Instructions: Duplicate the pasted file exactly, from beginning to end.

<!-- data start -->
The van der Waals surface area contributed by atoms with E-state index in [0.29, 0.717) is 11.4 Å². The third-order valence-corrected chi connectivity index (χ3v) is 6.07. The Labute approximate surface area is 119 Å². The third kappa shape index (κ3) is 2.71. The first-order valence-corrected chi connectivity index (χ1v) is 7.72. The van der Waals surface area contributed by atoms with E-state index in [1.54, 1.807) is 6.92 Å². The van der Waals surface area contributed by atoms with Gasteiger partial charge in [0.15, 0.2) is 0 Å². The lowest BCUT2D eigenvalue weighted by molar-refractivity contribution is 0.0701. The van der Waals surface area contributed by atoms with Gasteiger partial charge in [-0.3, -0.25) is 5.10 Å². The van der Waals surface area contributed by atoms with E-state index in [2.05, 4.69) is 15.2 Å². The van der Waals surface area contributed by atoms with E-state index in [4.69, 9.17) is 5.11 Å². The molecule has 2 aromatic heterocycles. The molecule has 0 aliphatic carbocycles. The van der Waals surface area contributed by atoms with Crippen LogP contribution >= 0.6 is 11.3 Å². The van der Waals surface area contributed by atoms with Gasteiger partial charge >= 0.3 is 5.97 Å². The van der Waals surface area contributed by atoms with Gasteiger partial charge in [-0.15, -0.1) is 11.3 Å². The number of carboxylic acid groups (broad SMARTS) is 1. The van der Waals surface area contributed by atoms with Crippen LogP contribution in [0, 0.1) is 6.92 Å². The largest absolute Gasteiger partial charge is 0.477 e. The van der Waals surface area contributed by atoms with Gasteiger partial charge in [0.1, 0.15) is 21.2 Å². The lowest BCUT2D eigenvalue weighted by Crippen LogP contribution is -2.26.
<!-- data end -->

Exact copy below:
The van der Waals surface area contributed by atoms with E-state index in [0.29, 0.717) is 11.4 Å². The third-order valence-corrected chi connectivity index (χ3v) is 6.07. The Labute approximate surface area is 119 Å². The third kappa shape index (κ3) is 2.71. The first-order valence-corrected chi connectivity index (χ1v) is 7.72. The van der Waals surface area contributed by atoms with E-state index in [1.54, 1.807) is 6.92 Å². The van der Waals surface area contributed by atoms with Gasteiger partial charge in [0.15, 0.2) is 0 Å². The lowest BCUT2D eigenvalue weighted by molar-refractivity contribution is 0.0701. The van der Waals surface area contributed by atoms with Gasteiger partial charge in [-0.3, -0.25) is 5.10 Å². The van der Waals surface area contributed by atoms with E-state index in [2.05, 4.69) is 15.2 Å². The van der Waals surface area contributed by atoms with E-state index in [4.69, 9.17) is 5.11 Å². The molecule has 2 aromatic heterocycles. The molecule has 0 aliphatic carbocycles. The van der Waals surface area contributed by atoms with Crippen LogP contribution >= 0.6 is 11.3 Å². The van der Waals surface area contributed by atoms with Gasteiger partial charge >= 0.3 is 5.97 Å². The van der Waals surface area contributed by atoms with Gasteiger partial charge in [-0.15, -0.1) is 11.3 Å². The number of carboxylic acid groups (broad SMARTS) is 1. The van der Waals surface area contributed by atoms with Crippen LogP contribution in [0, 0.1) is 6.92 Å². The largest absolute Gasteiger partial charge is 0.477 e. The van der Waals surface area contributed by atoms with Gasteiger partial charge in [0.1, 0.15) is 21.2 Å². The lowest BCUT2D eigenvalue weighted by Crippen LogP contribution is -2.26.